MISSOULA – Right around this time last year, the Clark Fork River swelled over its banks, flooding parts of Missoula.
The Tower Street area was hit especially hard, damaging homes and power lines. On Tuesday, Northwestern Energy was in the area putting up taller, sturdier power poles in the hope of weathering another flood season.
“This is a reroute of our previous structure that was damaged from flooding last spring and it was important for us to work with the city to reroute our lines to a different area and provide much larger structures to mitigate any risk of flooding damaging those lines,” said Northwestern Energy Community Relations Manager Steve Clawson.
Footings for the structure are steel rebar and concrete spanning nearly 34-feet-deep into the ground. The new power poles they support range from 75 to 95 feet tall to clear the tree line.
Crews say they’re built to take anything the Clark Fork can throw at them.
“These are designed to withstand a significant amount of water pressure. I can’t imagine the water would ever be high enough or strong enough to even do anything to these structures,” Clawson added.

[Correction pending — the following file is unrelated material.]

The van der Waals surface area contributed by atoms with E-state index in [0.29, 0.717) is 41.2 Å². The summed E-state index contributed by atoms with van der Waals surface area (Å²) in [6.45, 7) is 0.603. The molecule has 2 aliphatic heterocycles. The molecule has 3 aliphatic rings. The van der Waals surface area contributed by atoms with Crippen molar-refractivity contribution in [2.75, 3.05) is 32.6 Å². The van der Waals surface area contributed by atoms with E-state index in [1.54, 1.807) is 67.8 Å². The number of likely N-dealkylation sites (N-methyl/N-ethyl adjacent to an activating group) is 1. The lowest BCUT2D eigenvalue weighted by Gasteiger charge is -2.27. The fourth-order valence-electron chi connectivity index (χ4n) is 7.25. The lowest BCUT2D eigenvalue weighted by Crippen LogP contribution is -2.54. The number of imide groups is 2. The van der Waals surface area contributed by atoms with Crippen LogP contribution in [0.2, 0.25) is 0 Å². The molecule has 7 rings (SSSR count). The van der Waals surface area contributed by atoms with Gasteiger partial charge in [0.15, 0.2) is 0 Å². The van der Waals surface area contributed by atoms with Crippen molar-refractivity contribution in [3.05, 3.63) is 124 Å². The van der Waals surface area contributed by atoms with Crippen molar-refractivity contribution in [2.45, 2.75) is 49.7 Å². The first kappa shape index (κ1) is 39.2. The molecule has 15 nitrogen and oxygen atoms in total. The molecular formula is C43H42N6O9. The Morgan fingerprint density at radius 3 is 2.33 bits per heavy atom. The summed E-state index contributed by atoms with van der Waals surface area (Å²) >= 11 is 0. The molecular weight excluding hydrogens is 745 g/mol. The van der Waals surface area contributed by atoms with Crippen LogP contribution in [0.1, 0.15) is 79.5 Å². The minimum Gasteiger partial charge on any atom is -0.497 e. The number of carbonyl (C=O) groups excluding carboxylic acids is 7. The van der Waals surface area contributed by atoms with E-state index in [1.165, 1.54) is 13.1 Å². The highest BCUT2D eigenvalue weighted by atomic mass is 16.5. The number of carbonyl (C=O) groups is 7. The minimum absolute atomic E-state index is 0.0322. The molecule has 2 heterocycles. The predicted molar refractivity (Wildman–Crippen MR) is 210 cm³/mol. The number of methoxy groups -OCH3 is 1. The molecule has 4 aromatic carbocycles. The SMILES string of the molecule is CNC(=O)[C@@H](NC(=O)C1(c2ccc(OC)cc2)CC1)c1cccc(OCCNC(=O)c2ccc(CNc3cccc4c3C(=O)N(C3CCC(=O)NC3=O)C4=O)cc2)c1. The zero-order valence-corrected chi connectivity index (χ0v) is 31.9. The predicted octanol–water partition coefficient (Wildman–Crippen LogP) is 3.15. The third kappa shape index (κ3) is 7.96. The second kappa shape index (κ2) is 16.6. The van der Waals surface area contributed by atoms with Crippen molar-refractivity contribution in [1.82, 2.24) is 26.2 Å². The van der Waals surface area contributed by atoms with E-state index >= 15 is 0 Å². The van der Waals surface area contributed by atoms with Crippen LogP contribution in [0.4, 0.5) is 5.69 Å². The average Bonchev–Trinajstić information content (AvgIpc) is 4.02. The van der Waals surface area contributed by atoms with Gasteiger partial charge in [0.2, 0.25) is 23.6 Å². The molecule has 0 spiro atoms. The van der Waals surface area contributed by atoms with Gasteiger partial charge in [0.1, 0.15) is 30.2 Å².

And keeping the line unscathed isn’t just for the sake of public safety, but to also guarantee that power keeps running for many Northwestern Energy customers.
“You know the Tower (Street) area, Target Range, it supplies power clear down the Bitterroot, so it’s a wide area and that’s why it’s a very important piece of our infrastructure, because it serves a lot of our customers,” Clawson said.
The lines run through Tower Street open space, which is host to a number of species of wildlife. Northwestern is working to make sure those animals are not impacted affected by the new poles and lines
“We worked pretty closely with the city about the habitat out here in the park, and we have paid special attention to the treework we did to make sure it was important for bird habitat and for other animal habitat involved and wildlife here in the park,” Clawson said. “The structures, where they have been set and the things we have done around those, are going to provide an environment that’s good for habitat.”
Officials from the project estimate that total distance the new line will run will be in the 2,500-foot range and expects the project to finish up in the fall.